[identity profile] gailmom.livejournal.com
I haven't updated in a while as my non-gardening life is crazy right now. The garden, on the other hand, is dead, having fallen victim to my housemate's equally busy life. No water equals dessicated plants. We got ONE tomato off of it there at the end...this strange two lobed thing. Neither of us have eaten it. I think perhaps out of guilt.

I remind myself that there is always next year.

The good news is that not watering is something I also subject my lawn to. Cuz really, why water something I can't eat? It's dormant for the most part now, so we only have to mow when it rains. The back yard hasn't been mowed all year...when it got too long I just let the chickens over for a few days, what they didn't nibble down, they flattened in their wanderings.

Speaking of chickens...we've had some casualties. I'm sad to report that a predator, probably a raccoon, took Tarfeather during the night last time I was out of town. Giblet was a victim during the day recently and judging from the poof of feathers and NOTHING else, I'd guess a hawk. Either way, we are down to 8 hens, and have lost our most reliable layer. :( I have a sadness. The ladies are penned now, in two separate pens because I don't consider either of them big enough for all 8 when they are used to having a whole backyard, and I am rapidly coming to the conclusion that what I need is one big pen with two sides. This would allow me to raise new ones in the spring (when things are usually plentiful enough that yard wandering is safe) and still pen them all during lean times of freeze or drought when the predators are hungrier and bold enough to risk entering my yard and the possibility of encountering me or my dog. I could also do what Oma does (a friend's mom who has chickens) and toss down birdseed or pasture seed on one side, water it until it sprouts, then let the chickens into that side...I hear they LOVE that.

If all goes as planned we will soon have our rainwater catchment system not just back up and running but much improved. Also should be getting the sinkhole/patio fixed and the weepholes repaired on the house. We've hired a green contractor out of Austin to do the work. I'll give you a review when he's done. :)

Gryphynshadow will be moving out next month. Her path has shifted, and it's time for her to move on to a venue that better supports her current focus. The plan is for us to still see her a lot, and I hope to have her help with gardening and such, but for now the focus around here will need to shift too. I'll probably be pondering and planning a lot this winter with that in mind. My abilities are different from a "fully functional" person, and I'm only one adult, so things will need to be set up accordingly if I'm going to maintain things.

That's what is going on here....and now you know why I haven't been updating the blog much. :P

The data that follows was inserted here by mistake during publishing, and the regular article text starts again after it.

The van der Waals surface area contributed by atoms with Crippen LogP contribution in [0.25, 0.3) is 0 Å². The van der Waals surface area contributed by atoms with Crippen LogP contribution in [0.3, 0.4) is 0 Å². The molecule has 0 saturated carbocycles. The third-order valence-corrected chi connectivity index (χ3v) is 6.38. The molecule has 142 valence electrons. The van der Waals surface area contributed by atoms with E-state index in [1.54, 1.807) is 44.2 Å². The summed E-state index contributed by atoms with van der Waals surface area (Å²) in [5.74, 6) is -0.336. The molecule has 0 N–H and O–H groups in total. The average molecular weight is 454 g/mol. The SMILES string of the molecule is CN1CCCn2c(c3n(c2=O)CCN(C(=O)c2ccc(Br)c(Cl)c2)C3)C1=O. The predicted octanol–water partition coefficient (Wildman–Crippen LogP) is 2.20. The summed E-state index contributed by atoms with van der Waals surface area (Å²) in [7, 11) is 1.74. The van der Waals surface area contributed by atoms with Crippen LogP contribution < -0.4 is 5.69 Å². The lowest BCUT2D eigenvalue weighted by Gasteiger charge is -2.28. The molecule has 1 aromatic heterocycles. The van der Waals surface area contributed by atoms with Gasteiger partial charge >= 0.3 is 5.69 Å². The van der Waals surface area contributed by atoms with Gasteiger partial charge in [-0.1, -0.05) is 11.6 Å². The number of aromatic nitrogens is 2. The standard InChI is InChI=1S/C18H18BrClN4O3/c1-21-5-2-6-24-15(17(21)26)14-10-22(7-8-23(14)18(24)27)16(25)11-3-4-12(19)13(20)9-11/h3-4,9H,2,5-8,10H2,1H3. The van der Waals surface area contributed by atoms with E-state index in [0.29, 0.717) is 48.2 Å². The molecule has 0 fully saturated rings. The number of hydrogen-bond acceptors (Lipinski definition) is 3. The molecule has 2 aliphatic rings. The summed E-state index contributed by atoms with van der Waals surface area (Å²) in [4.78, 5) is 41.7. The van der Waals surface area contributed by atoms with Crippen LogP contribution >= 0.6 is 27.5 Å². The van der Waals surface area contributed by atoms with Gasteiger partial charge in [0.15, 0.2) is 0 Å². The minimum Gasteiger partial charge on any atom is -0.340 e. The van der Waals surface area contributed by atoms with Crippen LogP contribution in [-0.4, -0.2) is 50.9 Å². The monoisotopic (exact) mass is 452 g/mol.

[identity profile] gailmom.livejournal.com
The next step in our garden installation is to start the front yard conversion.

Of course, it's not like we've finished the previous steps, but simultaneous projects never hurt anybody, right?

We decided we should take advantage of our willing house-guest while we have him, so we are tackling the section of lawn between the driveway and sidewalk as soon as we can get our materials together, which will take about a week. I'm headed out of town next weekend, so I don't know if they will work on it then, but certainly the weekend after we can get a start on it.

This is the smallest section of lawn to deal with, so it seems a good place to start. It has a large shade tree in it, and we will be putting a brick patio into place between the tree and the sidewalk, then installing the walkways and raised beds [livejournal.com profile] gryphynshadow  planned in the rest of that area. This means, of course, that we need to do something about the lawn.

I Googled "sod removal" and came up with this article. Of the methods available, we'll actually be using two. The physical removal of sod via shovel (for the patio area) and the smother method for the garden/walkway area.

This begs the question of how long it might take for the sod to die, given that the grass is dormant now. I am guessing we can smother it, put the garden beds and walkways over it, and let it do it's decomposing thing under all of that, rather than waiting.

We shall see.

Pics to follow as the project progresses! Wish us luck. :)

[identity profile] gailmom.livejournal.com
And all our energy has been going toward getting ready for that. When we get back, the chicken pen becomes the priority again so we can get our chickens out of LT's yard. ;)

The plants are growing, but we haven't gotten any more produce yet.

We have gotten enough rain I haven't needed to turn the sprinkler system on yet, and we managed to arrange a barter deal with our neighbors to mow our lawn in exchange for baked goods, so that's taken care of until we get the conversion finished.

I expect we'll make some more big steps soon, despite have more kids-in-the-house time during the summer, if only because a deer helped me total my car and so we'll have a check coming in about a month that can fund some more yard changes. Our current plan is to try NOT replacing the car, and see if we can just get gryphynshadow's car running well again and manage as a one car household.

So what's going on in your yards? Anybody got garden or patio plant updates to share? :)


the_yardening: (Default)
Suburban Permaculture Project

May 2011



RSS Atom

Most Popular Tags

Style Credit

Expand Cut Tags

No cut tags
Page generated Sep. 26th, 2017 07:19 am
Powered by Dreamwidth Studios